“When it comes to energy storage, we’re working to help develop batteries that are more efficient. However, lithium ion remains the gold standard today in large part because they remain the most economical option. Therefore, ONR is also developing ways to monitor and to manage the heat generated from lithium ion batteries so they can be used safely and with confidence.
“Energy management – the distribution and control element of the energy kill chain – is particularly relevant with new technologies like the rail gun. The rail gun is unique because it requires a very high energy demand in a very short amount of time (milliseconds). We’re investing in capacitors, which can store and rapidly deliver the large amounts of energy required for rail guns as well as other directed energy weapons. In addition, we’re working on different power architectures for ships so we can push energy around quickly when and where we need it.
“As for power loads themselves, electric and directed energy weapons and, to a certain extent, the rail gun are areas we’re focusing on. With electric weapons, think of the logistical pyramid that goes away when refueling becomes rearming. With power load modification, we’re also working on making our loads lighter so they require less energy overall. In addition, we’re overcoming energy lost from resistance. We’re developing technologies to make hulls more slippery so there’s less resistance and we burn less fuel pushing our ships through water.”
A Sustainable Attitude Shift
ONR takes a holistic, non-discriminatory approach to tackling energy efficiency and resource scarcity hurdles made possible, in part, thanks to broader attitude trends. Carr explains: “I wouldn’t say there’s one single next generation green technology – where we drop everything else and place all our bets. What I do see is an attitude shift in this country whereby sustainable research and development are important. Moreover, this new attitude seems to be, in itself, sustainable; it’s here, and it’s real.
“Back in the 1970s during the Jimmy Carter days, people were saying many of the same things in the face of the then energy crisis. And, although we made some real gains back then, the attitude didn’t last. However, I think there’s a real sense of urgency now. It’s interconnected with other forces of global change, like climate change and transnational economic integration. So, rather than any one single technology as the answer, I think the real engine of change is the climate, the appetite and the will to develop greener technologies and to really make sustainability stick. That’s what distinguishes current trends from those of the 1970s.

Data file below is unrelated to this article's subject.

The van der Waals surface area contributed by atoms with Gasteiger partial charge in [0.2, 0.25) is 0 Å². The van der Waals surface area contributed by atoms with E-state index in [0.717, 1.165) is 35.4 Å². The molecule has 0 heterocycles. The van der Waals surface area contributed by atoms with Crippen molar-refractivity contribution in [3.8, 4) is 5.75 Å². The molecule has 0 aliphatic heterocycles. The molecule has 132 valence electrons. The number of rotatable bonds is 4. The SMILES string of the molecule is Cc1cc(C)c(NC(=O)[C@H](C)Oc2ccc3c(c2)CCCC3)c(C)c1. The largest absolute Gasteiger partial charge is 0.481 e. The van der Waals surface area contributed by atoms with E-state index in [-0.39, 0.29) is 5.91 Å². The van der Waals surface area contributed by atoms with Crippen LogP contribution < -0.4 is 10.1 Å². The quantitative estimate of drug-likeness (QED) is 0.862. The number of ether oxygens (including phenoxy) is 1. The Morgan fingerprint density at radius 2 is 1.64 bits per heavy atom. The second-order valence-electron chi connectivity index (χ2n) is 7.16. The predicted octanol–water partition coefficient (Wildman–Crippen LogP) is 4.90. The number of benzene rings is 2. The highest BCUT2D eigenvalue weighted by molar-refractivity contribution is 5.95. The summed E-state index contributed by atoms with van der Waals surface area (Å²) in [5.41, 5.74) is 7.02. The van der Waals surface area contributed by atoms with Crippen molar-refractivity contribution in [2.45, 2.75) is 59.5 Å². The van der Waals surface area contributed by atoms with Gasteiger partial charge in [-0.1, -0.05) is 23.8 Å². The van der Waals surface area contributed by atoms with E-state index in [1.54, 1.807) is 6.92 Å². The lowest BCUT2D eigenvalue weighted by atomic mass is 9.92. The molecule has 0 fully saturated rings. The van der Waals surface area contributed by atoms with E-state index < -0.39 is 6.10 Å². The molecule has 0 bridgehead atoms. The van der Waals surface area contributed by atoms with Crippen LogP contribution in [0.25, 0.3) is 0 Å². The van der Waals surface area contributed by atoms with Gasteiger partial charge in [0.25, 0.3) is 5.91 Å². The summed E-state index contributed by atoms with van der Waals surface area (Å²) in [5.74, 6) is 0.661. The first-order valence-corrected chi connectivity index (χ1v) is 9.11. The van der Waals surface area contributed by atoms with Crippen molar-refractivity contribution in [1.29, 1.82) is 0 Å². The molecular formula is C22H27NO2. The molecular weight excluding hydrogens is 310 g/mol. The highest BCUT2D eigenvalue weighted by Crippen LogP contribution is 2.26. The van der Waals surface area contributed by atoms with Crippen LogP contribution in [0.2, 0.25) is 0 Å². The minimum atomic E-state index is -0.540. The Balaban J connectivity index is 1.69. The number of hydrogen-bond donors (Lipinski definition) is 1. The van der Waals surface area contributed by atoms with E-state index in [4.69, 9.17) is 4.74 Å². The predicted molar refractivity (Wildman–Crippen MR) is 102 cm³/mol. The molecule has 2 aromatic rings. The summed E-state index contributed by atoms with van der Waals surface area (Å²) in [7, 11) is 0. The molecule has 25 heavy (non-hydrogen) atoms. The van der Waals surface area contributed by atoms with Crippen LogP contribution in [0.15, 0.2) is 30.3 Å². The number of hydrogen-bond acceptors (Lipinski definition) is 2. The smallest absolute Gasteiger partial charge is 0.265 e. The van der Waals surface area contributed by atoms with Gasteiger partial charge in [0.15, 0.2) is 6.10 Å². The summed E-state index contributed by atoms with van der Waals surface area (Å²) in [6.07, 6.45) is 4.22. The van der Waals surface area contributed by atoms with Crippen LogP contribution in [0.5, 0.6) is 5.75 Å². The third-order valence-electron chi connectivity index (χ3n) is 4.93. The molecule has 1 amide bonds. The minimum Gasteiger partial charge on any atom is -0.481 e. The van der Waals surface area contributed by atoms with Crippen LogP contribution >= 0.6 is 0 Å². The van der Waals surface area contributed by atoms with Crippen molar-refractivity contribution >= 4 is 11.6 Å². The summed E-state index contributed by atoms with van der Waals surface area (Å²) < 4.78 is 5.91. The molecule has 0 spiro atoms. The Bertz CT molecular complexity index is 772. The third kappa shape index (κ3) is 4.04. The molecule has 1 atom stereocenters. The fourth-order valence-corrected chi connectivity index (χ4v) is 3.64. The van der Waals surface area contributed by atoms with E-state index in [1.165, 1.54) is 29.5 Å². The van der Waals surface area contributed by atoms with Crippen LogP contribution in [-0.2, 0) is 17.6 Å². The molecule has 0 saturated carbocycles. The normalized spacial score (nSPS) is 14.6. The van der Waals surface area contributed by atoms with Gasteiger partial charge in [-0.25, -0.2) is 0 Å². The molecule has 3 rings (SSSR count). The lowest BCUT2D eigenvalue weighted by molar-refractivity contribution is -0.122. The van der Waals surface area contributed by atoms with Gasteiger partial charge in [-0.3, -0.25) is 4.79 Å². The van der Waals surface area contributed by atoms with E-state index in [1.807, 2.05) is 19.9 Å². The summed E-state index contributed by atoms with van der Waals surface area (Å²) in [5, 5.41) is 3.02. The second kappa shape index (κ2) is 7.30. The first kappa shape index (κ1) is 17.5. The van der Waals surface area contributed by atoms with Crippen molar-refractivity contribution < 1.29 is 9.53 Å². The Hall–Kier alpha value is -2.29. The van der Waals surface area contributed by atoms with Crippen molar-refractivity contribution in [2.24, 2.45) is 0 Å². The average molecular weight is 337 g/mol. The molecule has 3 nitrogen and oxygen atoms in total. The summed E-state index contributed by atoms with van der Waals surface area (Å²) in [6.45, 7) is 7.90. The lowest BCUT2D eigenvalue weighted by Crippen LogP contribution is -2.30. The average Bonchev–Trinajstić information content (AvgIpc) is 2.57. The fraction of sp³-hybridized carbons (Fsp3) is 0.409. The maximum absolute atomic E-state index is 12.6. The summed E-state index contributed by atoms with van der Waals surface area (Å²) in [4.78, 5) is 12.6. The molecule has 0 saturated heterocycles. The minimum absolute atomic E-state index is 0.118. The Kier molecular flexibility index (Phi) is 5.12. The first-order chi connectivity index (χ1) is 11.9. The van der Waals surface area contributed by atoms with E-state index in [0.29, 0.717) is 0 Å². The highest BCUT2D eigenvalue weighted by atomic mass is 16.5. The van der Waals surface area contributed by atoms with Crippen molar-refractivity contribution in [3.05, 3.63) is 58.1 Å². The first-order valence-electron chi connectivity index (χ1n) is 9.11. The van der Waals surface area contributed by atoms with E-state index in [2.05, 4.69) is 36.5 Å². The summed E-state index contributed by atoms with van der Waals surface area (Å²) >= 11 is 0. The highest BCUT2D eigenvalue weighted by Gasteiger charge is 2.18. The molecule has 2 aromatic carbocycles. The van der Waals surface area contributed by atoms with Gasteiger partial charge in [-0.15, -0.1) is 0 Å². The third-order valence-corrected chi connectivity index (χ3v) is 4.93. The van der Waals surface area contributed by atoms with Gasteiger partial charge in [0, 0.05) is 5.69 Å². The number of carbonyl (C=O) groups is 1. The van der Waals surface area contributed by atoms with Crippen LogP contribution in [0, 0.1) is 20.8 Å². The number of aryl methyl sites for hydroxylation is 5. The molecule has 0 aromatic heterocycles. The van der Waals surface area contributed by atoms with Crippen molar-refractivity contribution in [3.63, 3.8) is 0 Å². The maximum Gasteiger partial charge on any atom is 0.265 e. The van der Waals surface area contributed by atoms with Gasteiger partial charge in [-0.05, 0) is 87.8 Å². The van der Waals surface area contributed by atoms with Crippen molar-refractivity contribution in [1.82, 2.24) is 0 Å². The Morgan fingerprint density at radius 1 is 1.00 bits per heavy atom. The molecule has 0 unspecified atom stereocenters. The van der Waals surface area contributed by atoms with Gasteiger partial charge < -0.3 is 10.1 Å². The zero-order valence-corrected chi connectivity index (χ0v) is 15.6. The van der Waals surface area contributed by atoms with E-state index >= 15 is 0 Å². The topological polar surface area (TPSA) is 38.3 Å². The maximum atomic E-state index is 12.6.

“ONR is working on a variety of technologies, and, certainly, photovoltaics are coming along. We’re also looking in places we haven’t looked before, like methane hydrates, ocean thermal energy conversion and recovering energy from the movement of the ocean itself. That all tracks back to climate, as I mentioned before, and the appetite to do this. So, that, to me, is what’s really pushing open the door to making a long-term difference.
“One final point I’d like to make is that there are a whole series of partnerships we’re working on; they’re very important. Of course, our natural partnership is with the Marine Corps, which is central to much of what we do. And, the Electric Ship Research and Development Consortium does important work for us. We’re collaborating with many organizations including, of course, the Air Force and the Army. We’re not doing our research and development in a vacuum. For biofuels, for example, we have a formal partnership with the U.S. Department of Agriculture (USDA). We also have long standing partnerships with the U.S. Department of Energy (DOE).
“And of course, we have multiple industry partnerships. Most recently we’ve partnered with General Motors on fuel cell research because we’re interested in fuel cell technology for long duration UUVs and propulsion. Likewise, our ONR offices in Chile, London, Singapore, Tokyo and Prague make global connections. The scientific community is global in scope, and, frankly, the U.S. doesn’t have a corner on the market of good ideas. We want to draw on what’s going on around the world and keep our eyes on developments in other countries so we can avoid technological surprise. It’s absolutely essential that we keep our finger on that pulse,” concludes Carr.